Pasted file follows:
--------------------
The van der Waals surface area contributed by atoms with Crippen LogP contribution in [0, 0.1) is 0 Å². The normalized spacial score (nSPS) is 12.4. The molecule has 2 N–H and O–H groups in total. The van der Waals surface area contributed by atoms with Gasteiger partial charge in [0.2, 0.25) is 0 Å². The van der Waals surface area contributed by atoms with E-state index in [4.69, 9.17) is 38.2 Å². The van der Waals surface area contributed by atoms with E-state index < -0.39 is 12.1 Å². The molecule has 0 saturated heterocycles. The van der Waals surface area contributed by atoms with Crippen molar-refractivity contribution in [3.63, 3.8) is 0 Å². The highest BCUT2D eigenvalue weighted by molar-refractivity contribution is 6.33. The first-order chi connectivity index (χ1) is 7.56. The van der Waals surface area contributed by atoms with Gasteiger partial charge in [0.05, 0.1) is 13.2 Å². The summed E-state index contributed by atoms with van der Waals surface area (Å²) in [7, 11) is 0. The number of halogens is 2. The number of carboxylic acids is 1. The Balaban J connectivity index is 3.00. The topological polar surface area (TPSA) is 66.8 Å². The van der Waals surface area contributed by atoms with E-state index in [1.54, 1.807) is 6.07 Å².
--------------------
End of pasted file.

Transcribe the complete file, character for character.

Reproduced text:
The van der Waals surface area contributed by atoms with Crippen LogP contribution in [0, 0.1) is 0 Å². The normalized spacial score (nSPS) is 12.4. The molecule has 2 N–H and O–H groups in total. The van der Waals surface area contributed by atoms with Gasteiger partial charge in [0.2, 0.25) is 0 Å². The van der Waals surface area contributed by atoms with E-state index in [4.69, 9.17) is 38.2 Å². The van der Waals surface area contributed by atoms with E-state index < -0.39 is 12.1 Å². The molecule has 0 saturated heterocycles. The van der Waals surface area contributed by atoms with Crippen molar-refractivity contribution in [3.63, 3.8) is 0 Å². The highest BCUT2D eigenvalue weighted by molar-refractivity contribution is 6.33. The first-order chi connectivity index (χ1) is 7.56. The van der Waals surface area contributed by atoms with Gasteiger partial charge in [0.05, 0.1) is 13.2 Å². The summed E-state index contributed by atoms with van der Waals surface area (Å²) in [7, 11) is 0. The number of halogens is 2. The number of carboxylic acids is 1. The Balaban J connectivity index is 3.00. The topological polar surface area (TPSA) is 66.8 Å². The van der Waals surface area contributed by atoms with E-state index in [1.54, 1.807) is 6.07 Å².